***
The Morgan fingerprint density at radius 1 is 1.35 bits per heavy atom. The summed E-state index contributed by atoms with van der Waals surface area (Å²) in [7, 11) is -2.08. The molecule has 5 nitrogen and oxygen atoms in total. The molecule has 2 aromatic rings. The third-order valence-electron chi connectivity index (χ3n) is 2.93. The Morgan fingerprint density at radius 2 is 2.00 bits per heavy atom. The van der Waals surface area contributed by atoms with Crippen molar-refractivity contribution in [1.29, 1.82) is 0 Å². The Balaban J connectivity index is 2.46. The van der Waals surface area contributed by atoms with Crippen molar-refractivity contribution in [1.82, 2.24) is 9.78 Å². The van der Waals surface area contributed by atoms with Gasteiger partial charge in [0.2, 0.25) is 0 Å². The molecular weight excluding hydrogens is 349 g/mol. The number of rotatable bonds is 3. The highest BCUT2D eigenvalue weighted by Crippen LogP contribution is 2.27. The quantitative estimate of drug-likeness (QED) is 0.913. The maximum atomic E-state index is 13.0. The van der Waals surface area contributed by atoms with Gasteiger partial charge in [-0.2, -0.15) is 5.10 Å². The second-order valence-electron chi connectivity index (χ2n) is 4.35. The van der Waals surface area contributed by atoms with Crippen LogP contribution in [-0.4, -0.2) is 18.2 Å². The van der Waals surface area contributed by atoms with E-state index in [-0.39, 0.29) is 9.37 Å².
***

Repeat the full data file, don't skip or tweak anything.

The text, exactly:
The Morgan fingerprint density at radius 1 is 1.35 bits per heavy atom. The summed E-state index contributed by atoms with van der Waals surface area (Å²) in [7, 11) is -2.08. The molecule has 5 nitrogen and oxygen atoms in total. The molecule has 2 aromatic rings. The third-order valence-electron chi connectivity index (χ3n) is 2.93. The Morgan fingerprint density at radius 2 is 2.00 bits per heavy atom. The van der Waals surface area contributed by atoms with Crippen molar-refractivity contribution in [1.29, 1.82) is 0 Å². The Balaban J connectivity index is 2.46. The van der Waals surface area contributed by atoms with Crippen molar-refractivity contribution in [1.82, 2.24) is 9.78 Å². The van der Waals surface area contributed by atoms with Gasteiger partial charge in [0.2, 0.25) is 0 Å². The molecular weight excluding hydrogens is 349 g/mol. The number of rotatable bonds is 3. The highest BCUT2D eigenvalue weighted by Crippen LogP contribution is 2.27. The quantitative estimate of drug-likeness (QED) is 0.913. The maximum atomic E-state index is 13.0. The van der Waals surface area contributed by atoms with Gasteiger partial charge in [-0.2, -0.15) is 5.10 Å². The second-order valence-electron chi connectivity index (χ2n) is 4.35. The van der Waals surface area contributed by atoms with Crippen LogP contribution in [-0.4, -0.2) is 18.2 Å². The van der Waals surface area contributed by atoms with E-state index in [-0.39, 0.29) is 9.37 Å².